My off season is filled with mostly trying to enjoy the time off. I don’t like to sit still, so after about 4-6 weeks of being off…I really just wanna get back to it. Being bored is a killer for me. I’ve tied a few thousand flies, sold most, yelled at kids to brush their teeth, driven to basketball practices, helped my lady get ready for her new job, and I spend my weekdays chilling with my almost 5 year old. After a while that routine starts to get to me…and my lady has already started to see the off season wane on my sanity. She gets it, even if she doesn’t fully understand it. When you spend a third to three quarters of the year outside and on river…sitting at home can become a bit of a trial. I enjoy it, the sounds of my children playing, yelling, fighting. The feel of my wife lying next to me every morning, the sounds of her snoring keeping me up at night (sorry babe), a proper shower that isn’t outside…that kinda stuff. The time away from it during the guide season makes me appreciate it and miss it that much more. But now I am to the point where I am longing for the other side of my life. The time where everything about what I am doing revolves around fishing.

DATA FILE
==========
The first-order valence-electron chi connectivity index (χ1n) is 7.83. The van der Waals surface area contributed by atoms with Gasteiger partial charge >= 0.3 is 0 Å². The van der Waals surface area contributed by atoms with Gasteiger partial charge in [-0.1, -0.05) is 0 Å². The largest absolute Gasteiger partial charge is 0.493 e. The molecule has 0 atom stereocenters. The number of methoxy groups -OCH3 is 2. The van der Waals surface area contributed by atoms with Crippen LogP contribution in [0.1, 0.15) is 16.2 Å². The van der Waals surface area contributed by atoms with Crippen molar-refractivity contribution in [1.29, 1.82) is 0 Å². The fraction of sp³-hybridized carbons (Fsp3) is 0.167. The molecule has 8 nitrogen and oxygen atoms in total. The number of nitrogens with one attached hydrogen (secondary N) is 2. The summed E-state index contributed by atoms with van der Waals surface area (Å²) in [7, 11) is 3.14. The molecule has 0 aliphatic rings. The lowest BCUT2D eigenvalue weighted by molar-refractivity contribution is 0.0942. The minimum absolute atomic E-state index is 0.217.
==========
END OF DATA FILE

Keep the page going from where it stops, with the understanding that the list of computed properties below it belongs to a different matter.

Fly fishing changes you when you do it enough. Sounds super corny but its true. Spend enough time outside and everything else seems frivolous. My wife is the one person who reminds me that there is more than just fishing. My kids to do, but when you spend a good chunk of time away from that family dynamic it takes a bit to realize that reality. Personally I am truly addicted to it fly fishing, and explaining that to others can be a challenge…one that I have all but given up on explaining these days. When you know you know. That thing so many anglers chase when they hit the water, that feeling of disconnect from one world and absolute connection to another…its hard to put into words. I meet people that have the hardest time explaining why they love fly fishing and what it does for them…but I understand it completely.